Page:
Erik Langner is the CEO of Information Equity Initiative (IEI), an international nonprofit organization committed to ensuring everyone, regardless of geography or income, has access to high-quality, digital learning resources. IEI partners with government agencies, broadcasters, content producers, and funders to provide curated digital content to homes and facilities that lack broadband via a technology called “Datacasting.” Langner has worked in public broadcasting for two decades and was previously a corporate attorney in New York City and San Francisco, and worked at the United Nations in Geneva. Langner received his law degree from Northwestern University and his undergraduate degree from the University of North Carolina at Chapel Hill.

Dr. Charles Severance is a Clinical Professor and teaches in the School of Information at the University of Michigan. He teaches over popular Massively Open Online Courses (MOOCs) including Python for Everybody – the most popular online programming course in the world on the CourseraedX, and FutureLearn platforms. He is also a long-time advocate of open source educational technology and open educational resources to empower teachers. Previously he was the Executive Director of the Sakai Foundation and the Chief Architect of the Sakai Project. Dr. Severance has written several books including “Using the Google App Engine”, “Python for Informatics”, “High Performance Computing”, and “Sakai: Free as in Freedom.”

Drew Clark is CEO of Breakfast Media LLC. He has led the Broadband Breakfast community since 2008. An early proponent of better broadband, better lives, he initially founded the Broadband Census crowdsourcing campaign for broadband data. As Editor and Publisher, Clark presides over the leading media company advocating for higher-capacity internet everywhere through topical, timely and intelligent coverage. Clark also served as head of the Partnership for a Connected Illinois, a state broadband initiative.

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Anchor Associations Asking for Deadline Extension on Emergency Connectivity Fund Deployment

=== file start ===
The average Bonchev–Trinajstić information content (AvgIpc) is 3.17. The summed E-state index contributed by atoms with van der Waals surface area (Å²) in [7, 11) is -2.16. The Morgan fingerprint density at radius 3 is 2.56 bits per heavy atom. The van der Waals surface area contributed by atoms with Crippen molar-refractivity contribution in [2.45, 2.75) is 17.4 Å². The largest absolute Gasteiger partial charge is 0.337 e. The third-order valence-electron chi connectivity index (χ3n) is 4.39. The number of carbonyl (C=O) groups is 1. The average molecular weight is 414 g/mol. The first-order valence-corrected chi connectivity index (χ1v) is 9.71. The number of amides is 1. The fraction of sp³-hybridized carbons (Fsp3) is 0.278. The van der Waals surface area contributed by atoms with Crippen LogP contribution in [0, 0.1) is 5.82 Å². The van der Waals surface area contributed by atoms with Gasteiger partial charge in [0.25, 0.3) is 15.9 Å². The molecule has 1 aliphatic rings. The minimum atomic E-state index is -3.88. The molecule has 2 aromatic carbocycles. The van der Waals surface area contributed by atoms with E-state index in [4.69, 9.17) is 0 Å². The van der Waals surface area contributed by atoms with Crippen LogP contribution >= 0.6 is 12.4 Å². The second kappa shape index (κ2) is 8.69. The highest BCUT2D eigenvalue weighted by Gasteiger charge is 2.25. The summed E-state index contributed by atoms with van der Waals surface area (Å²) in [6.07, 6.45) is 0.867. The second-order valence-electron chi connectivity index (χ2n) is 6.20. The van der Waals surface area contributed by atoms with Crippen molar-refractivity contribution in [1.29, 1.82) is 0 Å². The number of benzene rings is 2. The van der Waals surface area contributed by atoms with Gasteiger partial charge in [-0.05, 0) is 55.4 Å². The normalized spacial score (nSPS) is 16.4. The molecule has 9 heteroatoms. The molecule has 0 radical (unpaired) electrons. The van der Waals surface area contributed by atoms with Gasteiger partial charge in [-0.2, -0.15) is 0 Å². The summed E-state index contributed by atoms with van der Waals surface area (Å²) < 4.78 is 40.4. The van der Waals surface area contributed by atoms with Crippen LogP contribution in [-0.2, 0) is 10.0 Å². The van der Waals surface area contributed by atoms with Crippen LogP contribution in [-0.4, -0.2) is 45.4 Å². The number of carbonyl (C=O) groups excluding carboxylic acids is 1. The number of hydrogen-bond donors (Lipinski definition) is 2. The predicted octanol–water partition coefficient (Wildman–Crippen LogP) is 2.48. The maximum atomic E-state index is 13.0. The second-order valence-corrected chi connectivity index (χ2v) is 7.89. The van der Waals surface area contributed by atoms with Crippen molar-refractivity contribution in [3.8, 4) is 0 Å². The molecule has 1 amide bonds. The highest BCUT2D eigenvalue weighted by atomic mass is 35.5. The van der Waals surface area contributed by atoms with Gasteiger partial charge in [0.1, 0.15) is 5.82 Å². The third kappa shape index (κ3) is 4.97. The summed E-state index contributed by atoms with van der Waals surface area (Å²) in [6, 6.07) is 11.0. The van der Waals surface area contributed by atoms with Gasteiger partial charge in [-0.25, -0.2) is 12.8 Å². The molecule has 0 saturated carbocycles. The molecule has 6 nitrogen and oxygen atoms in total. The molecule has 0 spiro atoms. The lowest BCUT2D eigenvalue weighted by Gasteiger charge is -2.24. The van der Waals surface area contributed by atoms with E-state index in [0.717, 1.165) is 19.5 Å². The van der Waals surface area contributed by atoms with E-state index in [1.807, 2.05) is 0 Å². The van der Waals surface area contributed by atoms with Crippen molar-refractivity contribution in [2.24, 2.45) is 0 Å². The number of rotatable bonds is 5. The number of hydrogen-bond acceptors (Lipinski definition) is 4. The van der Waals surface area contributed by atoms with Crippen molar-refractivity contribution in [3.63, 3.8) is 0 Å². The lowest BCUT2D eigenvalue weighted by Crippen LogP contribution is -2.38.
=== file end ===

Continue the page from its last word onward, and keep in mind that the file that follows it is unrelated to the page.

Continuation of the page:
Associations say delays in getting fund approval and services/equipment means not getting full use of the program.



Photo of SHLB Executive Director John Windhausen Jr.

WASHINGTON, April 6, 2023 – A duo of anchor institution associations has requested Wednesday that the Federal Communications Commission extend the deadlines to implement funding from the Emergency Connectivity Fund, in part citing delays in getting and deploying equipment and services.

The Schools, Health and Libraries Broadband Coalition and the Consortium for School Networking have asked for a year extension to June 30, 2024 for the first two funding rounds if the applicant received a decision on or after March 1, 2022, and a six-month extension to the aforementioned date for the third and latest round to implement money from the program intended to keep students connected to the internet when away from school. Their request asks to waive a section of the program rules that have set those current dates in stone.

According to the waiver request filed Wednesday, funding recipients have either received a decision letter “with a narrow amount of time” to use the funding prior to the current delivery dates or have yet to receive their application approval.

“Certain factors, such as the amount of time between when an applicant received its [decision or revised decision letter] and the service delivery date, combined with the time necessary for a recipient to order, receive, and distribute equipment and services once they are procured, could inhibit an ECF recipient from fully using their requested funding prior to the service delivery dates,” the waiver request said.

The duo added that “many applicants” wait to enter contracts for the equipment and services until they get funding approval. Those that put the cart before the horse may find themselves having to renegotiate certain terms, for example in the case where services or equipment prices increased by the time they get the funding notice, the request said, adding the anchor institutions have been up against “any remaining manufacturing and global supply chain issues” from the pandemic that are contributing to delays.

The organizations gave several examples of problems faced by the anchor institutions where they would not be able to provide the 12 months of services provided by the program, including size and availability increases of buses in Georgia adding additional deployment time and a California education office that had to coordinate with multiple programs that delayed deployment.

“In these cases, even an applicant that received its [funding letters] exactly twelve months prior to the current applicable service delivery date would not be able to provide a full twelve months of ECF-supported service,” the request said.

The waiver request said if the commission does not extend the delivery dates, applicants won’t be able to use all their award funding, which will mean the regulator will have spent less than the full amount appropriated by Congress.

“It would be a far better policy outcome for the Commission to extend the deadline and allow applicants to utilize the full amount of their awarded funding rather than opening a fourth application window to award the remaining dollars,” the duo said.

The FCC has allocated just over $6.6 billion of the $7.1 billion from the ECF program, as it has been making periodic funding decisions over the months.